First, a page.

You never know when and where a bottle neck will occur. I had arrived in plenty of time for the new officer training class. All I wanted to do was to meet with a friend before the morning session began. But the only entrance into the meeting room was blocked by the registration table.

At the time it was a little annoying, but I finally worked my way through, registering as I passed the table. Perhaps that was the idea. But the meeting was being held in a private company’s conference room and the building was back from the road on a tree-lined campus. I don’t think they were afraid of gate crashers.

After almost three hours of presentations, we broke for lunch. Guess where the lunch table was positioned? Just outside of the only exit from the meeting room. By this time, getting out for many was very urgent.  There had been no bathroom break.

As I struggled to maintain my composure while the line slowly moved towards the exit, I made the attached sketch.

I wonder how many times this happens? Are there bottlenecks in your organization? Are they merely inconvenient or do they impact productivity and cost money?   What types of bottle necks have you seen?

 

Five Ways To Bring Your Job Search Into Focus 4

Is Your Job Search In Focus?

Yesterday I had an eye exam. I was left alone by the nurse and  I was looking at all of the equipment. I realized that together these were tools to help my Doctor understand clearly what was going on with my eyes, helping him bring my vision into focus.

As he was very busy, I had a few minutes to ponder how job seekers could bring their search into focus. Before he came into the examining room, I came up with five:

  1. Know What Your Greatest Strengths Are – If you really understand what you do best, you can match that to specific job postings, not wasting your time “spraying and praying”.
  2. Include Key Words on Your Resume – If you are applying online and you are not doing this, you are probably wondering why you haven’t heard from anyone. LinkedIn offers help with Key Words. Click on Your Profile, go into “more” and you will see Skills and Expertise. Enter key words from the job posting and you will see additional ideas
  3. Do Your Homework – If you need to ask the interviewer “what they do”, you are wasting their time. Set up Google alerts for every company you are considering. Search the companies websites for interesting facts. Read up on regulations that may affect the industry.
  4. Practice – The more you practice interviewing, the more comfortable you will be. Enlist a friend or family member and conduct mock interviews. Or put sample questions on cards, stand in front of a mirror and practice answering them,
  5. Stay The Course – It’s easy to get very excited when the phone rings. Landing an interview could mean you are one meeting away from a job. But you need to treat your job search as an on-going process. Your focus needs to be on the big picture, which means continuing to research companies, continuing to send out resumes and continuing to follow up on applications you have submitted.

My Doctor, when he finally got to see me, corrected my vision and brought things into focus. You can bring  your job search into focus by doing these five things.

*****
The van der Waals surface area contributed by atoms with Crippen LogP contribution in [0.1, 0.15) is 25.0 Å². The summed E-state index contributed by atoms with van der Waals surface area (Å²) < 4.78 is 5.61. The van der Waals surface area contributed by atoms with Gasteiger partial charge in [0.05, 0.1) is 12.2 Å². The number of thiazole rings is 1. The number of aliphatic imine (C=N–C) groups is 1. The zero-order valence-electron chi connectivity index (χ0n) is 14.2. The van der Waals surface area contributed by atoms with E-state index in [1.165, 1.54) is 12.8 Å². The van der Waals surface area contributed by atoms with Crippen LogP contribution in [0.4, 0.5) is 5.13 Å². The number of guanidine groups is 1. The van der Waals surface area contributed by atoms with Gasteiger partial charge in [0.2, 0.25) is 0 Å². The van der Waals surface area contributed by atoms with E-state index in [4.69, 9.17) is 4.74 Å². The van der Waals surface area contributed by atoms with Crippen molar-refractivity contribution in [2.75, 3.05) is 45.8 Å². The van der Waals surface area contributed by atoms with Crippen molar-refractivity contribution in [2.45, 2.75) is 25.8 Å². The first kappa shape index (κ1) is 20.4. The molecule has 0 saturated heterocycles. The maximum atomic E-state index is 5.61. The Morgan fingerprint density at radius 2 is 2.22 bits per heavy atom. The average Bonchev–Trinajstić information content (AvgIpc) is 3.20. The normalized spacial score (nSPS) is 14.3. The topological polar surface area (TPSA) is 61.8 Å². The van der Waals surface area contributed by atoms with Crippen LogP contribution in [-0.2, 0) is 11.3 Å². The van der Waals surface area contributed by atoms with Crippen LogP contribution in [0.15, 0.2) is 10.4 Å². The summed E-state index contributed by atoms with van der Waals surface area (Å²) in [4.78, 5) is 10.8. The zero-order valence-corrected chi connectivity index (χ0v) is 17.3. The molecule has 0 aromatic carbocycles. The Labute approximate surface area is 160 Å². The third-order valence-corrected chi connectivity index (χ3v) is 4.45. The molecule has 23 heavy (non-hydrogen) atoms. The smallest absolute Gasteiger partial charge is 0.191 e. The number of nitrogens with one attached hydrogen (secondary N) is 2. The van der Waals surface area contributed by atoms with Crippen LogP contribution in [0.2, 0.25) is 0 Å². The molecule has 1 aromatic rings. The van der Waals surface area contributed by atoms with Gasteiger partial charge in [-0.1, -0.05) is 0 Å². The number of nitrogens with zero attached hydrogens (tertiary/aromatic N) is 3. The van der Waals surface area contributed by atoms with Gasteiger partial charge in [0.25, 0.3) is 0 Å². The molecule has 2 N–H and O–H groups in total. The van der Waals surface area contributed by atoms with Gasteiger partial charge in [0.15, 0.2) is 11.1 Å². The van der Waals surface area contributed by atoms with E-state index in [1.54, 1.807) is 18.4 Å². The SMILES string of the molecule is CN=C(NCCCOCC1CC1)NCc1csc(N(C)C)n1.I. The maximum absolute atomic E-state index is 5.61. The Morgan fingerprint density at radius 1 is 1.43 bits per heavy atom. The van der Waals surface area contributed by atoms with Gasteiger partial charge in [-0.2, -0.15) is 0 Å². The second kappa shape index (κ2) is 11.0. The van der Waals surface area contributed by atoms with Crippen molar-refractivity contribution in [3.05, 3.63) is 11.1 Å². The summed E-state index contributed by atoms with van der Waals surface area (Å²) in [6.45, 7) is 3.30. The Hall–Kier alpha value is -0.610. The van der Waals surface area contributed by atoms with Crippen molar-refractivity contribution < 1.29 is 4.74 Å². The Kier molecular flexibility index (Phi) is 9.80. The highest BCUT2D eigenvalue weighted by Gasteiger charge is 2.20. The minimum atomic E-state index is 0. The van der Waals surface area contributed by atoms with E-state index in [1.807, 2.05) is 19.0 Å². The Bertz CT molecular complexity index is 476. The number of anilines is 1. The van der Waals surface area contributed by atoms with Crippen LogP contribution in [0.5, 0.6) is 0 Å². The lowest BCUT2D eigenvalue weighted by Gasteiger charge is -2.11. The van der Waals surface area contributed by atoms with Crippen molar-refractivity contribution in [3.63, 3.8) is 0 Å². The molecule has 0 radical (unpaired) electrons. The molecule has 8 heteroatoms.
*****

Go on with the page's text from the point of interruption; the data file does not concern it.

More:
Five Ways People Burn Bridges When They Leave A Job 10

There are times when wanting to get out of a situation seems like the only thing that matters. “Just get me out of this job”. And the consequences? You’ll “cross that bridge when you come to it“. So something happens at work that you see as the last straw and you decide to quit, to give notice, to say “take this job and shove it”.

However you may feel on the inside, when you finally make the decision to leave, you must do it on good terms.

Don’t be the person who:

  1. Failed to give proper notice
  2. Slacked off after you gave your notice
  3. Talked trash about those in the office you never got along with
  4. Called out sick two days before your last day (but went clothes shopping for your new job)
  5. Failed to thank those that mentored or helped you

At the time, you may feel justified in doing these things. Later, you may find that things aren’t as great in the new company and those problems you had with your previous job seem smaller and smaller. Now what do you do?

If you pulled any or all of the five things above, your chances of getting your old job back are pretty much slim to none. Leaving on good terms sets up a safety net. And if they can’t re-hire you, they can and will give you a positive recommendation, perhaps even a contact they know is hiring.

Don’t let getting out of the job at any cost cloud your vision of how you should leave. Keep your bridges in good repair instead of burning them. You never know when you’ll need to cross one.

Students – What You Get From A Summer Job That You Can’t Get In The Classroom 4

You may get more than a paycheck from your summer job

In high school, I had after school jobs doing landscaping and I pumped gas. Each summer when school was out I would work the grave yard shift at a gas station. I’d go in at 11PM at night and get off at 7AM the next morning. I thought it was great because then I could spend the day with my friends in a boat on the water. I’d sleep a little bit in the evening, sometimes a very little bit,  and then go back to work.

To get through college, I drove a school bus and I was the Assistant Manager and Projectionist at Cinema City Theaters in Tabb, Virginia. Later I had jobs on campus in Student Government and even taught sailing for the college as an adjunct professor to earn some extra money. I made it through high school and college with all of those part and full-time jobs. At the time all I thought I was getting from them was a paycheck. But as I look back at them know, I know got a lot more.